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CHAPTER TWELVE
ANGLE OF ATTACK APPROACHES
1200. INTRODUCTION
This chapter contains procedures to conduct AOA approaches. The AOA approach is typically
used by carrier based airplanes to perform a precision approach to the carrier. The Air Force
advanced jet trainer (T-38) also utilizes an AOA system to land even though the landing is
conducted on a long runway and not on an aircraft carrier. Similarly, in the T-34C you will be
conducting an AOA approach to an actual runway. The skills learned by conducting AOA
approaches in the T-34C will, however, be used as a building block for advanced jet training.
1201. ANGLE OF ATTACK APPROACHES
1.
Description. The AOA approach is a descending 180 balanced turn to final followed by a
normal landing. During the approach, the optimum AOA is maintained by controlling nose
attitude, and rate of descent is controlled by power adjustment.
2.
General. You are introduced to angle of attack approaches for two primary reasons. One
is to simply broaden your exposure to different aspects of aviation. Additionally, AOA landings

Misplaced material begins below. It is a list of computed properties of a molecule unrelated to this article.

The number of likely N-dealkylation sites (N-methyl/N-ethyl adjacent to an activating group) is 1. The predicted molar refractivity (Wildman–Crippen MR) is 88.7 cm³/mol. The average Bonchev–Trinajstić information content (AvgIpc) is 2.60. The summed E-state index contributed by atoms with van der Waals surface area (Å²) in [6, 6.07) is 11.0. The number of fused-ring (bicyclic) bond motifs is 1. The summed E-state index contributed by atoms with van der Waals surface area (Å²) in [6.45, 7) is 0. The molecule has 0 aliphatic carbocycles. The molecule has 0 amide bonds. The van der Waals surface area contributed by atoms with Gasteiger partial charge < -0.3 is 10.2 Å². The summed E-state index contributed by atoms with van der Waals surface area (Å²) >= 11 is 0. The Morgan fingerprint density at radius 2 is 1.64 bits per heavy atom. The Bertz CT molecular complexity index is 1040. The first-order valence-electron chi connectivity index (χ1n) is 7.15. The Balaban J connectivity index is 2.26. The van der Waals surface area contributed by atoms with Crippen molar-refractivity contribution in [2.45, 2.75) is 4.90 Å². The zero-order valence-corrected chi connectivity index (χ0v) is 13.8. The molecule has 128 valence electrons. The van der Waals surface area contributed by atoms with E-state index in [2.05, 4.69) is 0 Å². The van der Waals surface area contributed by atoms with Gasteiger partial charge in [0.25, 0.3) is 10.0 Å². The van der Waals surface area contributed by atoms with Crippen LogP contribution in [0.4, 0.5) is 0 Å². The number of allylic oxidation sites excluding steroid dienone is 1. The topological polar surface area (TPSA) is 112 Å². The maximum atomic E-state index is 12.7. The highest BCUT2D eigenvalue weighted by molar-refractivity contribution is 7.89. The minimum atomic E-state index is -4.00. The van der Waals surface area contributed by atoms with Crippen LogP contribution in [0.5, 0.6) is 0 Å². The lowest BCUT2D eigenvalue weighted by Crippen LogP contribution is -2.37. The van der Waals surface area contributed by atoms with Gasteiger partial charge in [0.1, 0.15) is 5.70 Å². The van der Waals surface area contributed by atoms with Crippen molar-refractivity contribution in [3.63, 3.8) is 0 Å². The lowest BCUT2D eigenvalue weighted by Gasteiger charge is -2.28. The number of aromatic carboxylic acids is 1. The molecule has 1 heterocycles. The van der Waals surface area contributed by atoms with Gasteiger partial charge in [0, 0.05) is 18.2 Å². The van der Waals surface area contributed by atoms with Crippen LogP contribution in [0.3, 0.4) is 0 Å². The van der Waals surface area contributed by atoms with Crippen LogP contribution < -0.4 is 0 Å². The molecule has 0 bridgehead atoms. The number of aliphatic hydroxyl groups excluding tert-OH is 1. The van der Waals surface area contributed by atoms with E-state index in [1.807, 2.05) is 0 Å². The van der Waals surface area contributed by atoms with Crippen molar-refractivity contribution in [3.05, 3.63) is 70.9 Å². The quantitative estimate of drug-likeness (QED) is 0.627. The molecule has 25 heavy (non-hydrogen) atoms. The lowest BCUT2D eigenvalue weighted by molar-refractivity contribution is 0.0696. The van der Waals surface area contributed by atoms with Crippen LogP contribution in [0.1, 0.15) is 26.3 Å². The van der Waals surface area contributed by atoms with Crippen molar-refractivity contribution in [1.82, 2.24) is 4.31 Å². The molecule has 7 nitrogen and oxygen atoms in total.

are commonplace in jet and multi-engine aircraft and are virtually mandatory when used with a
visual glideslope indicator during carrier landings. Should you end up flying jets or multi-engine
aircraft, your exposure to AOA approaches in the T-34C should be beneficial.
AOA is displayed both by the AOA gauge, located on the instrument panel, and on the AOA
indexer, located on the glare shield. The gauge provides continuous AOA readout. When the
gear is down, the indexer displays one or two of three illuminated symbols. Depending on which
symbols are illuminated, the indexer tells you if you are flying at optimum, higher than optimum,
or less than optimum AOA. Refer to the T-34C NATOPS Manual for further discussion of the
AOA system.
The AOA system in the T-34C is calibrated in units of AOA, not degrees. An adjustment is
automatically made to the readout based on whether the flaps are up or down. Because of this,
optimum AOA of 20 units remains the same, regardless of configuration.
The question you may ask at this point is, "What is meant by optimum AOA and why is it 20
units?" To help answer this question, consider a situation where you are flying at a constant
AOA on final for a landing. Depending on your configuration (flaps up or down, aircraft weight
and power setting), this constant AOA will result in a certain airspeed on final. Configuration
and weight will also fix stall speed. This is all building up to the fact that for a given AOA, stall
speed is a constant percentage lower than the airspeed associated with that AOA. At optimum
AOA of 20 units, stall speed is approximately 35% lower than this airspeed.
ANGLE OF ATTACK APPROACHES 12-1


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